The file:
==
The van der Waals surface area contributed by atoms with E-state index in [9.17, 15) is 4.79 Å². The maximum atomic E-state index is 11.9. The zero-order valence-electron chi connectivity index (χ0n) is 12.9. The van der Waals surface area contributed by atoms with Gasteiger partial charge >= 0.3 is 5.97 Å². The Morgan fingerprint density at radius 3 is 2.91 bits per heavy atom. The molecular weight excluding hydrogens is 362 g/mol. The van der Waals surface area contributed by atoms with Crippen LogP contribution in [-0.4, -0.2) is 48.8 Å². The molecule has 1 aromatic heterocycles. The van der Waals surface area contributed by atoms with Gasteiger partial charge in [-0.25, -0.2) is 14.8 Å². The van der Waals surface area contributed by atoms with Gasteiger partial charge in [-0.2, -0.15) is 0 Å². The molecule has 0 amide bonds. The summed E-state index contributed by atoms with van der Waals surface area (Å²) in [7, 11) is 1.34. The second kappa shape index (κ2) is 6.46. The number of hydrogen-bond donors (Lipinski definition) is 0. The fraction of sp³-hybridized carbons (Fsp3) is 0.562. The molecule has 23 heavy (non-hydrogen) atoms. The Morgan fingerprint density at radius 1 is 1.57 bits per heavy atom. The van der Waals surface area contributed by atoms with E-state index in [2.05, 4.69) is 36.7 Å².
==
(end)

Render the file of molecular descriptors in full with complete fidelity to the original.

The van der Waals surface area contributed by atoms with E-state index in [9.17, 15) is 4.79 Å². The maximum atomic E-state index is 11.9. The zero-order valence-electron chi connectivity index (χ0n) is 12.9. The van der Waals surface area contributed by atoms with Gasteiger partial charge >= 0.3 is 5.97 Å². The Morgan fingerprint density at radius 3 is 2.91 bits per heavy atom. The molecular weight excluding hydrogens is 362 g/mol. The van der Waals surface area contributed by atoms with Crippen LogP contribution in [-0.4, -0.2) is 48.8 Å². The molecule has 1 aromatic heterocycles. The van der Waals surface area contributed by atoms with Gasteiger partial charge in [-0.25, -0.2) is 14.8 Å². The van der Waals surface area contributed by atoms with Gasteiger partial charge in [-0.2, -0.15) is 0 Å². The molecule has 0 amide bonds. The summed E-state index contributed by atoms with van der Waals surface area (Å²) in [7, 11) is 1.34. The second kappa shape index (κ2) is 6.46. The number of hydrogen-bond donors (Lipinski definition) is 0. The fraction of sp³-hybridized carbons (Fsp3) is 0.562. The molecule has 23 heavy (non-hydrogen) atoms. The Morgan fingerprint density at radius 1 is 1.57 bits per heavy atom. The van der Waals surface area contributed by atoms with E-state index in [2.05, 4.69) is 36.7 Å².